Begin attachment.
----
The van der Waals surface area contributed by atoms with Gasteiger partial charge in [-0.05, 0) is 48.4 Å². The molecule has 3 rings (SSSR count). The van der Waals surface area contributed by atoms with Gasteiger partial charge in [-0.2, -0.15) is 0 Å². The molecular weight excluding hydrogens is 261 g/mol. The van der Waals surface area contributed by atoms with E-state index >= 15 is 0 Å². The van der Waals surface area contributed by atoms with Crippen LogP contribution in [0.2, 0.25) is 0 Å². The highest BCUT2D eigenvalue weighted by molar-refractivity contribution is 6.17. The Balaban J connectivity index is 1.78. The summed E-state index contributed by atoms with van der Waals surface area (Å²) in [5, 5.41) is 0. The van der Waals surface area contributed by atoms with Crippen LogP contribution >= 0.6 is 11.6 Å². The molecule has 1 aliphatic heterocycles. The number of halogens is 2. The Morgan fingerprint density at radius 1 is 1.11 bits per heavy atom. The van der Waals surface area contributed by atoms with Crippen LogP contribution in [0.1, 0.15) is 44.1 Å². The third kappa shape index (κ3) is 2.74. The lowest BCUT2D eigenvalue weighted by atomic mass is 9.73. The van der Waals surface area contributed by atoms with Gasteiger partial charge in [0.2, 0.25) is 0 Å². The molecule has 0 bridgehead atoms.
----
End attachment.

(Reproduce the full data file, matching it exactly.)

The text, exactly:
The van der Waals surface area contributed by atoms with Gasteiger partial charge in [-0.05, 0) is 48.4 Å². The molecule has 3 rings (SSSR count). The van der Waals surface area contributed by atoms with Gasteiger partial charge in [-0.2, -0.15) is 0 Å². The molecular weight excluding hydrogens is 261 g/mol. The van der Waals surface area contributed by atoms with E-state index >= 15 is 0 Å². The van der Waals surface area contributed by atoms with Crippen LogP contribution in [0.2, 0.25) is 0 Å². The highest BCUT2D eigenvalue weighted by molar-refractivity contribution is 6.17. The Balaban J connectivity index is 1.78. The summed E-state index contributed by atoms with van der Waals surface area (Å²) in [5, 5.41) is 0. The van der Waals surface area contributed by atoms with Crippen LogP contribution >= 0.6 is 11.6 Å². The molecule has 1 aliphatic heterocycles. The number of halogens is 2. The Morgan fingerprint density at radius 1 is 1.11 bits per heavy atom. The van der Waals surface area contributed by atoms with Crippen LogP contribution in [0.1, 0.15) is 44.1 Å². The third kappa shape index (κ3) is 2.74. The lowest BCUT2D eigenvalue weighted by atomic mass is 9.73. The van der Waals surface area contributed by atoms with Gasteiger partial charge in [0.2, 0.25) is 0 Å². The molecule has 0 bridgehead atoms.